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Mon. 10:05 a.m.: Latest world virus headlines — Colo. governor extends statewide mask mandate

A banner reads "No Violence, No Lockdown, No Big Reset, but Freedom and Love" during a demonstration against coronavirus related restrictions Sunday in Amsterdam, Netherlands. (AP Photo/Peter Dejong)

Here are summaries of the latest Associated Press stories worldwide on the coronavirus pandemic, including:

• Colo. governor extends statewide mask mandate;

• India’s leader weakened by coronavirus crisis as nation sets record for daily cases;

• U.S. public transit hopes to win back riders after crushing year;

• Russia, facing lags, turns to China to produce Sputnik shots;

• Spain nearing 5 million fully vaccinated people;

• New Zealand to open second travel bubble;

• Puerto Rico staggers under latest surge of the virus;

• ‘London to Delhi’ stationary biking raises cash for India’s virus crisis.

• Nepal halts all flights because of COVID-19 spike;

• Paris reopens schools;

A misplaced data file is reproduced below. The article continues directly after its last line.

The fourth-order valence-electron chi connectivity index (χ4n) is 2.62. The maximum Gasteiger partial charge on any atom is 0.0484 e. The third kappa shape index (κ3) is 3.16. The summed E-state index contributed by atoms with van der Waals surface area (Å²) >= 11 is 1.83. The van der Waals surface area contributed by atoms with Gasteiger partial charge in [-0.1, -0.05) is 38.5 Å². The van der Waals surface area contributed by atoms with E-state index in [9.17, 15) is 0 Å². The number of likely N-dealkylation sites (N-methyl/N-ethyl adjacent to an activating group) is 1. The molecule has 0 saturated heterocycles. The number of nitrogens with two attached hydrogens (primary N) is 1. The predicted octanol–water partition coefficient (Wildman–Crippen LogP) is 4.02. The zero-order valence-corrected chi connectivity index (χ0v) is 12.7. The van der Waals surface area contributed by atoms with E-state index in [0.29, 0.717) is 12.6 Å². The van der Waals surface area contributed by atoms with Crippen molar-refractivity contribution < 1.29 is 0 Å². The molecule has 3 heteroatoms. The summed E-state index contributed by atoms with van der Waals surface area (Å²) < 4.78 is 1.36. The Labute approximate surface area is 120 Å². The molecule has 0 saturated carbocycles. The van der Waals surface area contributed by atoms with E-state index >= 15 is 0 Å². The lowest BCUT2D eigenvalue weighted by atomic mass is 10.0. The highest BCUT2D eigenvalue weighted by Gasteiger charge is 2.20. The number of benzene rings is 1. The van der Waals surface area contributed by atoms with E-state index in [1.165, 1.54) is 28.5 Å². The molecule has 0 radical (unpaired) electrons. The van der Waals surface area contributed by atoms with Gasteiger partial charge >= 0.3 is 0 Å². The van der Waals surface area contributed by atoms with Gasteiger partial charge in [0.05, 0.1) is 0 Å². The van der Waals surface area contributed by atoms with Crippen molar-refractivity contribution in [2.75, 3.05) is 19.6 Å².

• U.S. trade reps to begin talks on overcoming intellectual property issues hampering vaccine distributions;

• White House says Biden still wears mask outdoors by ‘habit.’

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MADRID — Spain’s health minister said today that authorities expect to reach within 24 hours the milestone of 5 million people fully inoculated against COVID-19.

Health Minister Carolina Darias told reporters that Spain is on track for its goal of vaccinating before the summer 70 percent of the adult population, or around 33 million people.

Vaccination centers are working seven days a week, Darias, said, and by the first week of June some 10 million people will be fully inoculated.

Darias urged continuing caution. She said Spain’s COVID-19 incidence rate per 100,000 people over 14 days — an important measure of the pandemic’s spread — is 229 but varies widely between regions, with some lower than 70 and others in the range of 400-500.

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KATHMANDU, Nepal — Nepal is halting all domestic and international flights because of spiking cases of COVID-19 in the Himalayan nation.